Editor's note: Ruben Navarrette is a CNN contributor and a nationally syndicated columnist with the Washington Post Writers Group. Follow him on Twitter: @rubennavarrette.
(CNN) -- Does your company have in place what amounts to an "English-only" policy for employees? Yes? No?
How do we get Whole Foods to tell the whole truth?
At the very least, what we have at the trendy organic supermarket chain is a failure to communicate -- in any language.
Bryan Baldizan and Lupe Gonzales -- two employees of a Whole Foods Market in Albuquerque, New Mexico -- say that they were suspended for speaking Spanish on the job and complaining to a manager who told them, in a staff meeting, that a company policy required them to speak English.
Who would have thought? Hispanics make up a staggering 46.7% of New Mexico's population, and many of those folks have roots that run deep in the Land of Enchantment.
New Mexicans do not play games when it comes to preserving language and culture. They take their right to speak Spanish seriously. New Mexico's state constitution does not declare an official language, and it protects Spanish and American Indian languages. So you can't have English-only policies there.
But not everyone sees eye to eye.
Remember that flap in October 2009 when Larry Whitten -- an innkeeper in Taos, New Mexico -- got in hot "agua" after firing some of his employees for speaking Spanish and refusing to Anglicize their names. You know, "Juan" to "John," "Maria" to "Mary" etc.
Whitten, a Texas transplant, claimed he was only thinking about his customer. But a lot of New Mexicans thought he wasn't thinking at all.
Now, Baldizan and Gonzales got in trouble. Granted, their suspension at Whole Foods only lasted a day, and it was with pay.
So the individual employees didn't suffer much harm. But there are those who believe that the cultural traditions of the state of New Mexico took a slap in the face. This isn't the end of this. Not even close.
How did the company respond? Take your pick. It's multiple choice.
At first, Whole Foods spokeswoman Libba Letton told the Associated Press that the employees misunderstood the reason they were disciplined and that they were actually suspended for being "rude and disrespectful." In the context of employees talking to their boss, it's pretty clear that what she really meant to say was that they were "insubordinate."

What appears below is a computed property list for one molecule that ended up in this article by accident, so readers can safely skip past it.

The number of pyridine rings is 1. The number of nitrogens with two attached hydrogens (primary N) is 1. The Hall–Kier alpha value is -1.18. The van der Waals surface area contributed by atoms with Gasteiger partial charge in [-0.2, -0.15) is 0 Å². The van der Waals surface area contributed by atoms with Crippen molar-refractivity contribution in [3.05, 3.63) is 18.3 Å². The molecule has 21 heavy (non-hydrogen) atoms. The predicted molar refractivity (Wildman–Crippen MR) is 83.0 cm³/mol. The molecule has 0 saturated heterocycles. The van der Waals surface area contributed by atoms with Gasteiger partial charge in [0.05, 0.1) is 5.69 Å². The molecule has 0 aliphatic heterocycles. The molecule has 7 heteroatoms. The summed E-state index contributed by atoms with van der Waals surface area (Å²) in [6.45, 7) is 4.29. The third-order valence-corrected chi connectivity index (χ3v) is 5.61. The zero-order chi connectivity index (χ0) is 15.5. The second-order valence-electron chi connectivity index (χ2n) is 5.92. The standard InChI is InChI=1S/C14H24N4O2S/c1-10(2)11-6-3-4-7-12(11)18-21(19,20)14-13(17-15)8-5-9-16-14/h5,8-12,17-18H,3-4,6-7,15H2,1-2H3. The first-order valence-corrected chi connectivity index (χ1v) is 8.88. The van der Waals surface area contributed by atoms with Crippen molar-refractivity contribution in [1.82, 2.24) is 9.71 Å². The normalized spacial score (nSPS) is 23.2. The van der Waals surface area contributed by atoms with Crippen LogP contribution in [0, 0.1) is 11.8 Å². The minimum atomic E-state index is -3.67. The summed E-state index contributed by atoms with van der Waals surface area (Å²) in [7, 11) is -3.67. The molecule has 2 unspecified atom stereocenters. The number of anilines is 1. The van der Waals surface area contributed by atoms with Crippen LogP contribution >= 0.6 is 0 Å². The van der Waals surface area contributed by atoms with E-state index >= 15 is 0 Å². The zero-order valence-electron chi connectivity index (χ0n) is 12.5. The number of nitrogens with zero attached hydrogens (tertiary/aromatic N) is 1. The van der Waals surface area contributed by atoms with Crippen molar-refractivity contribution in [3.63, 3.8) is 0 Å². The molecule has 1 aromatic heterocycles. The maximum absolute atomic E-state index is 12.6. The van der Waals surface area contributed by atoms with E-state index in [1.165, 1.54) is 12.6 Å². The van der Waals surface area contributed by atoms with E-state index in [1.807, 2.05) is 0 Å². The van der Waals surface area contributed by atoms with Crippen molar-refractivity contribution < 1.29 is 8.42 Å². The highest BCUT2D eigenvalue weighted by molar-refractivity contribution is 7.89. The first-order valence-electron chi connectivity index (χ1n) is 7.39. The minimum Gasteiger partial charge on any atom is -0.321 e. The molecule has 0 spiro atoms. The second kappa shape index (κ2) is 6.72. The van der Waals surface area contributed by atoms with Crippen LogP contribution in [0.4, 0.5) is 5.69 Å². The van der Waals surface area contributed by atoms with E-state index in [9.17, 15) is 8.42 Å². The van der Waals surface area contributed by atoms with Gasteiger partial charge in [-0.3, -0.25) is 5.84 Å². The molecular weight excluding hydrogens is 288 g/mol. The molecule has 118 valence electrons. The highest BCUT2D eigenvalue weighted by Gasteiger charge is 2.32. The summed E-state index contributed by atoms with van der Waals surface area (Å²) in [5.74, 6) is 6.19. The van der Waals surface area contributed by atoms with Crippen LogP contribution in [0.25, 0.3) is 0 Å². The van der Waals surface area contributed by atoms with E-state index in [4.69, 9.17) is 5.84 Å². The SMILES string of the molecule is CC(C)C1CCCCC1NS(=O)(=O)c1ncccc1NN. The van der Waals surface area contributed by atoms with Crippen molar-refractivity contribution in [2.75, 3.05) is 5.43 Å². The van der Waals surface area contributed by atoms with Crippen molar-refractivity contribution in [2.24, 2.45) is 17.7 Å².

Letton also told AP that the employees were never told they couldn't speak Spanish, and that there is no policy in place at the company that prohibits people from speaking a foreign language.
But the issue is not whether the company prohibits the speaking of a foreign language, but whether it requires the speaking of English. Maybe it's just semantics, or maybe it's more than semantics.
Besides, it doesn't look like Letton -- who is based in Austin -- was up to speed on what was happening on the ground in Albuquerque.
Ben Friedland, executive marketing coordinator for Whole Foods Market Rocky Mountain Region, issued a statement acknowledging that the company believes that "having a uniform form of communication is essential to a safe and efficient working environment."
Therefore, the statement said, "our policy states that all English speaking Team Members must speak English to customers and other Team Members while on the clock."
"Must speak," eh? Sounds like an English-only policy to me.
It went on: "Team Members are free to speak any language they would like during their breaks, meal periods and before and after work."
Wow. Whole Foods gives you permission to speak Spanish with family members at home before leaving for work. That's big of them.
And what if a Spanish-speaking customer wants to come in and pay too much for an organic apple? They thought of that, too.
The statement continues: "Additionally, this policy does not apply to conversations among Team Members and customers if all parties present agree that a different language is their preferred form of communication."
Then, of course, there was the PR sprinkled with PC.
"At Whole Foods Market, we take pride in the diversity of our Team Member and customer base. We recognize with this diversity comes the challenge of different languages spoken."
See, there's the problem right there. The fact that an employee speaks more than one language isn't a challenge to be overcome. It's a valuable asset that provides one's company with limitless opportunities.
And, after all that effort and all those words, the folks responsible for communicating for Whole Foods still weren't sure they were communicating well enough.
So Letton circled back around and tried to edit Friedland's statement, telling USA Today in an e-mail that saying employees "must speak English" was "an overstatement."
The final word is that the company now says that it would review the policy. You know, the one that it supposedly didn't have 10 minutes ago.
And these are the folks who want us all to speak proper English so we can get our point across? They need to go first.
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The opinions expressed in this commentary are solely those of Ruben Navarrette.